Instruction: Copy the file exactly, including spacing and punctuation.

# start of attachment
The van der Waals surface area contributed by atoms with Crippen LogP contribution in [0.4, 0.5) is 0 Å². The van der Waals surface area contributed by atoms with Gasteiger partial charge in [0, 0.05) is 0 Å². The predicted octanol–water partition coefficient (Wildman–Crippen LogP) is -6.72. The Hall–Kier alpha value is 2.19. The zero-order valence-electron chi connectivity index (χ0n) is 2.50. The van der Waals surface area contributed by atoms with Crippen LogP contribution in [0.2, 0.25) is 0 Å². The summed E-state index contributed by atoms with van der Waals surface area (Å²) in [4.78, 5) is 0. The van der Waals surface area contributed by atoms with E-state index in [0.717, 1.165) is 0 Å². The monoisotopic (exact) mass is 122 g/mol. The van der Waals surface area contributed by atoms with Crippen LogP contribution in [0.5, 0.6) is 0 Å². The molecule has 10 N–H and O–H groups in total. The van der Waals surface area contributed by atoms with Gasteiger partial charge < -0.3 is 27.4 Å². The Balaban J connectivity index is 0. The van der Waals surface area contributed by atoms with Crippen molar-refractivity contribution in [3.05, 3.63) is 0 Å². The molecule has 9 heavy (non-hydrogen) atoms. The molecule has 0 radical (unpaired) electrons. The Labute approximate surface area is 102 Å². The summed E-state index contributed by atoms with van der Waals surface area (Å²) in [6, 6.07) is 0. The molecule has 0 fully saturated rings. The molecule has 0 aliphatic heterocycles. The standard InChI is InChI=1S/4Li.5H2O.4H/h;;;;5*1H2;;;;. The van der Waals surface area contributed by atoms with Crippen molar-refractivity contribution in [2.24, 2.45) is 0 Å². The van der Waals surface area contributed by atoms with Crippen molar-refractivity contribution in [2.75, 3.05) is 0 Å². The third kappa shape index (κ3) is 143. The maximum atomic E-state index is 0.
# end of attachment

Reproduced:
The van der Waals surface area contributed by atoms with Crippen LogP contribution in [0.4, 0.5) is 0 Å². The van der Waals surface area contributed by atoms with Gasteiger partial charge in [0, 0.05) is 0 Å². The predicted octanol–water partition coefficient (Wildman–Crippen LogP) is -6.72. The Hall–Kier alpha value is 2.19. The zero-order valence-electron chi connectivity index (χ0n) is 2.50. The van der Waals surface area contributed by atoms with Crippen LogP contribution in [0.2, 0.25) is 0 Å². The summed E-state index contributed by atoms with van der Waals surface area (Å²) in [4.78, 5) is 0. The van der Waals surface area contributed by atoms with E-state index in [0.717, 1.165) is 0 Å². The monoisotopic (exact) mass is 122 g/mol. The van der Waals surface area contributed by atoms with Crippen LogP contribution in [0.5, 0.6) is 0 Å². The molecule has 10 N–H and O–H groups in total. The van der Waals surface area contributed by atoms with Gasteiger partial charge < -0.3 is 27.4 Å². The Balaban J connectivity index is 0. The van der Waals surface area contributed by atoms with Crippen molar-refractivity contribution in [3.05, 3.63) is 0 Å². The molecule has 9 heavy (non-hydrogen) atoms. The molecule has 0 radical (unpaired) electrons. The Labute approximate surface area is 102 Å². The summed E-state index contributed by atoms with van der Waals surface area (Å²) in [6, 6.07) is 0. The molecule has 0 fully saturated rings. The molecule has 0 aliphatic heterocycles. The standard InChI is InChI=1S/4Li.5H2O.4H/h;;;;5*1H2;;;;. The van der Waals surface area contributed by atoms with Crippen molar-refractivity contribution in [2.24, 2.45) is 0 Å². The van der Waals surface area contributed by atoms with Crippen molar-refractivity contribution in [2.75, 3.05) is 0 Å². The third kappa shape index (κ3) is 143. The maximum atomic E-state index is 0.